Love, Lie, Repeat – a psychological thriller.

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Author: Catherine Greer
Publisher: Penguin

Love, Lie, Repeat is a gripping read from start to finish. It is an action-packed thriller, so if that’s your thing, then you will like this book. I wanted to like the book and I admit that it was easy to read, it hooked you from the beginning and when you realised what was really happening, you wanted to know more, but there were lots of things about this book that I just didn’t like.

Australian author Catherine Greer introduces us to three beautiful, rich teens whose lives seem perfect, of course they aren’t, and as you delve deeper into the novel, you realise that girls live quite toxic lives.

Annie and her two best friends, Ash and Ruby, have everything – on the surface. The girls are rich, attractive and talented. The girls are supportive of each other and it would appear that their bond is strong. The girls call themselves the Sirens (which really, really irritated me). The Sirens are there for each other – they have survived divorces, mothers, boys, step-mothers and mishaps. It would appear that the girls have an unwavering bond.

Suddenly there is a new arrival on the scene. Ash’s step-dad brings his son home to live with them in Australia. The appearance of Trip throws the girls and their friendship into chaos. Trip is beautiful, charismatic, smart and has a dangerous past that he can’t seem to escape from. Annie is immediately attracted to Trip and he has a profound effect on all the Sirens. Annie falls hard for Trip, but she finds it hard to trust him and this where most of the drama, twist and turns occur – in Annie’s lack of ability to truly trust those around her. Does Annie trust the Sirens? Is their friendship built on a solid foundation or just a foundation that Annie has been able to manipulate and control? As the plot unravels, more is discovered about Trip, Annie, Ash and Ruby.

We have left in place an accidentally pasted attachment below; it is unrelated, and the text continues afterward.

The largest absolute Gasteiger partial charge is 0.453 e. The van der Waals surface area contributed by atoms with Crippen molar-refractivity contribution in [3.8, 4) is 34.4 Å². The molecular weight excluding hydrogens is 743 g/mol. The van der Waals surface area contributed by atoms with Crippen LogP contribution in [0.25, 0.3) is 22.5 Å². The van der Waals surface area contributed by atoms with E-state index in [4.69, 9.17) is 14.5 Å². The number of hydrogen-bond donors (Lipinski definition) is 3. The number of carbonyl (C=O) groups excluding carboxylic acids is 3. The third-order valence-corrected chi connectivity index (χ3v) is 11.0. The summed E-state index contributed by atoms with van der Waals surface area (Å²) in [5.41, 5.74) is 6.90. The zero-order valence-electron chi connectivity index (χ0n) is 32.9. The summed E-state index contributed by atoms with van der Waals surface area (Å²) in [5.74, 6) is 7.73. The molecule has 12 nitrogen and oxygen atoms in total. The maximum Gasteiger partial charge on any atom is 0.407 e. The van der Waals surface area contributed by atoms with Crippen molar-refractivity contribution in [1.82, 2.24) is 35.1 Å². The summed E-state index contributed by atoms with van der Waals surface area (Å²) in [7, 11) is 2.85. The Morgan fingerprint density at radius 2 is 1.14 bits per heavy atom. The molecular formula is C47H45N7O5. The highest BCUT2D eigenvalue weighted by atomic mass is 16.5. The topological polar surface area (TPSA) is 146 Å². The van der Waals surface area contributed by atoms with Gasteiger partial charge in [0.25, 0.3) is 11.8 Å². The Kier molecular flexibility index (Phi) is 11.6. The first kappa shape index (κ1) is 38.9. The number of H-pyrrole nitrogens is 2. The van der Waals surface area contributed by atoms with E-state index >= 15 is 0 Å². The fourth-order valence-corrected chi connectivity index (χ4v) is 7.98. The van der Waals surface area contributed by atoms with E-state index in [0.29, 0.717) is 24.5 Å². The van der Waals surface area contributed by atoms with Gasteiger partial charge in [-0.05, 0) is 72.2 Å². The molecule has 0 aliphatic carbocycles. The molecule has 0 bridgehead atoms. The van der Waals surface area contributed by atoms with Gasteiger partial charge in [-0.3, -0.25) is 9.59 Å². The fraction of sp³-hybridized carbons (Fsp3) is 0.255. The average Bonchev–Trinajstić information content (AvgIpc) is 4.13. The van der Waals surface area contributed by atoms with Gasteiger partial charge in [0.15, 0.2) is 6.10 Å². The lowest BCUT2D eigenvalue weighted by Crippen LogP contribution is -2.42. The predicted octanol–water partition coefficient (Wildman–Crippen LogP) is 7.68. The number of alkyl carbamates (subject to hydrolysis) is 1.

Love, Lie, Repeat is a thrilling, psychological drama filled with lots of twists and turns. Of course, as the old saying goes, nothing is what it appears to be and this is true for the Sirens’ friendship. Underneath this seemingly unbreakable friendship, there lies jealousy, aggression, guilt and betrayal.

What I didn’t like

  • I know that Catherine Greer wanted to show the many different layers of friendships that exist between girls and she successfully did this, but I found the whole premise of the book a little bit too dramatic. I found it all a little jarring. The relationship between the girls was unhealthy and the power play between them was toxic. I didn’t enjoy this aspect of the book. I know that manipulation, backstabbing and secrets are standard amongst girl friendship groups, but this book was all very over the top and I found all the drama too much at times.
  • I found the constant body shaming unnecessary and I didn’t truly see the point of it – particularly when a lot of the body shaming came from the mothers. I don’t think it was needed in the book, or it could have been handled differently. I am not sure that Catherine Greer succeeded in wherever she was going with this plot line.
  • I didn’t like any of the characters. Annie was troubled, vindictive, hateful and a victim and I really hate victims.
  • Ruby’s character seemed pointless except for the fact that she was needed to show off Annie’s manipulation and need for control.
  • Ash, I’m assuming is the girl that we were meant to empathise with the most, but she was a bit meh and I didn’t feel anything too much for her at all. I think I was meant to want to protect Ash, but I didn’t care what happened to her.
  • The parents were all one dimensional and lacked believability.

What I liked…

  • It is an intense novel.
  • The friendship, in the beginning, is impressive and you are hooked into the idea of these three girls forming this unbreakable trio.